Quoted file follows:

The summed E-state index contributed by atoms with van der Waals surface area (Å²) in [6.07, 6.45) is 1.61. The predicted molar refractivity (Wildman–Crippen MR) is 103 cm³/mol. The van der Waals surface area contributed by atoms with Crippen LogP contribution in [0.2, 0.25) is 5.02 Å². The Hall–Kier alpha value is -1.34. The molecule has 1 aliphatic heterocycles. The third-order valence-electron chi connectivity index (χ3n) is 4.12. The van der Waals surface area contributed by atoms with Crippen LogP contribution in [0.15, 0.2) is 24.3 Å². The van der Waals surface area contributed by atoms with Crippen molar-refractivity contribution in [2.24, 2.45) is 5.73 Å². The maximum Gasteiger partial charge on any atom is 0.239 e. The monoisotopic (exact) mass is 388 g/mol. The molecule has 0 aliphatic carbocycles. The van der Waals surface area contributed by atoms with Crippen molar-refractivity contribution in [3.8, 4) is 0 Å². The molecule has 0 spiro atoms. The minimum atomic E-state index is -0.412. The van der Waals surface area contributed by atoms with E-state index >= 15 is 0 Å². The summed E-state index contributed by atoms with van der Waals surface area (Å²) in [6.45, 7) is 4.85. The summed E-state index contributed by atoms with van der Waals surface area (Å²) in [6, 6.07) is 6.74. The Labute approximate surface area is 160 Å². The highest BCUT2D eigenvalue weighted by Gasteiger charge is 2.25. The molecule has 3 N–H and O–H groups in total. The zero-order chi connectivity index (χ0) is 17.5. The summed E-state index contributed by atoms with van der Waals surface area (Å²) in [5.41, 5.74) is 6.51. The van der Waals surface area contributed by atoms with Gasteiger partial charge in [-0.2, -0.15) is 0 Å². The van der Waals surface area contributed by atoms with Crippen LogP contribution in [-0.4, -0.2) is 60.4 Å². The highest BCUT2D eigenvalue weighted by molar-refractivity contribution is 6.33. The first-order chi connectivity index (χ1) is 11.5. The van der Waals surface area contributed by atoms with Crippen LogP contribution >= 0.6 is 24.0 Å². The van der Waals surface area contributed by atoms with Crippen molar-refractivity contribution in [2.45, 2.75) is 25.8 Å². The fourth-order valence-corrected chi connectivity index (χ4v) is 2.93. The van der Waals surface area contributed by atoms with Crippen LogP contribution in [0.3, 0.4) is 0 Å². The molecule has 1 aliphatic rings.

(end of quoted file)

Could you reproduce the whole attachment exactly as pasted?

The summed E-state index contributed by atoms with van der Waals surface area (Å²) in [6.07, 6.45) is 1.61. The predicted molar refractivity (Wildman–Crippen MR) is 103 cm³/mol. The van der Waals surface area contributed by atoms with Crippen LogP contribution in [0.2, 0.25) is 5.02 Å². The Hall–Kier alpha value is -1.34. The molecule has 1 aliphatic heterocycles. The third-order valence-electron chi connectivity index (χ3n) is 4.12. The van der Waals surface area contributed by atoms with Crippen LogP contribution in [0.15, 0.2) is 24.3 Å². The van der Waals surface area contributed by atoms with Crippen molar-refractivity contribution in [2.24, 2.45) is 5.73 Å². The maximum Gasteiger partial charge on any atom is 0.239 e. The monoisotopic (exact) mass is 388 g/mol. The molecule has 0 aliphatic carbocycles. The van der Waals surface area contributed by atoms with Crippen molar-refractivity contribution in [3.8, 4) is 0 Å². The molecule has 0 spiro atoms. The minimum atomic E-state index is -0.412. The van der Waals surface area contributed by atoms with E-state index >= 15 is 0 Å². The summed E-state index contributed by atoms with van der Waals surface area (Å²) in [6.45, 7) is 4.85. The summed E-state index contributed by atoms with van der Waals surface area (Å²) in [6, 6.07) is 6.74. The Labute approximate surface area is 160 Å². The highest BCUT2D eigenvalue weighted by Gasteiger charge is 2.25. The molecule has 3 N–H and O–H groups in total. The zero-order chi connectivity index (χ0) is 17.5. The summed E-state index contributed by atoms with van der Waals surface area (Å²) in [5.41, 5.74) is 6.51. The van der Waals surface area contributed by atoms with Gasteiger partial charge in [-0.2, -0.15) is 0 Å². The van der Waals surface area contributed by atoms with Crippen LogP contribution in [-0.4, -0.2) is 60.4 Å². The highest BCUT2D eigenvalue weighted by molar-refractivity contribution is 6.33. The first-order chi connectivity index (χ1) is 11.5. The van der Waals surface area contributed by atoms with Crippen LogP contribution >= 0.6 is 24.0 Å². The van der Waals surface area contributed by atoms with Crippen molar-refractivity contribution in [2.45, 2.75) is 25.8 Å². The fourth-order valence-corrected chi connectivity index (χ4v) is 2.93. The van der Waals surface area contributed by atoms with Crippen LogP contribution in [0.3, 0.4) is 0 Å². The molecule has 1 aliphatic rings.